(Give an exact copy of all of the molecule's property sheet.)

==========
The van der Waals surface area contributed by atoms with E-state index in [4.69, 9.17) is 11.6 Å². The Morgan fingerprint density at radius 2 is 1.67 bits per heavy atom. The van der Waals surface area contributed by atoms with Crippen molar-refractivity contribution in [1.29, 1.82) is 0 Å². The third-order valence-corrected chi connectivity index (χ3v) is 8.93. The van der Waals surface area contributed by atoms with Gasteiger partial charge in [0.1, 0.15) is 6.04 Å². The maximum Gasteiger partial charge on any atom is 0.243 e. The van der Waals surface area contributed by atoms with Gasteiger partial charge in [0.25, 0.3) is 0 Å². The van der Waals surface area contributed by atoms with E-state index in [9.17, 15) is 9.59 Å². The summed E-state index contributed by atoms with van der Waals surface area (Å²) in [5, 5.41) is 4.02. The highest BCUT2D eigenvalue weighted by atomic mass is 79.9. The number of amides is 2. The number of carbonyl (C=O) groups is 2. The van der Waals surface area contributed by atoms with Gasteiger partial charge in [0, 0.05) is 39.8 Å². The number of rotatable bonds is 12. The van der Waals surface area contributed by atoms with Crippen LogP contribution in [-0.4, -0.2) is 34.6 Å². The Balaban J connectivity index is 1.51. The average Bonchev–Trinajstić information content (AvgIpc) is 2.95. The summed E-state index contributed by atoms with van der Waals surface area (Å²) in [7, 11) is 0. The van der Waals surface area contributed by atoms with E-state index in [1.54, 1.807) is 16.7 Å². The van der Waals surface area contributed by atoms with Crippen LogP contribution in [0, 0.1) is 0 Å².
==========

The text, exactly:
The van der Waals surface area contributed by atoms with E-state index in [4.69, 9.17) is 11.6 Å². The Morgan fingerprint density at radius 2 is 1.67 bits per heavy atom. The van der Waals surface area contributed by atoms with Crippen molar-refractivity contribution in [1.29, 1.82) is 0 Å². The third-order valence-corrected chi connectivity index (χ3v) is 8.93. The van der Waals surface area contributed by atoms with Gasteiger partial charge in [0.1, 0.15) is 6.04 Å². The maximum Gasteiger partial charge on any atom is 0.243 e. The van der Waals surface area contributed by atoms with Gasteiger partial charge in [0.25, 0.3) is 0 Å². The van der Waals surface area contributed by atoms with E-state index in [9.17, 15) is 9.59 Å². The summed E-state index contributed by atoms with van der Waals surface area (Å²) in [5, 5.41) is 4.02. The highest BCUT2D eigenvalue weighted by atomic mass is 79.9. The number of amides is 2. The number of carbonyl (C=O) groups is 2. The van der Waals surface area contributed by atoms with Gasteiger partial charge in [0, 0.05) is 39.8 Å². The number of rotatable bonds is 12. The van der Waals surface area contributed by atoms with Crippen LogP contribution in [-0.4, -0.2) is 34.6 Å². The Balaban J connectivity index is 1.51. The average Bonchev–Trinajstić information content (AvgIpc) is 2.95. The summed E-state index contributed by atoms with van der Waals surface area (Å²) in [7, 11) is 0. The van der Waals surface area contributed by atoms with E-state index in [1.54, 1.807) is 16.7 Å². The van der Waals surface area contributed by atoms with Crippen LogP contribution in [0, 0.1) is 0 Å².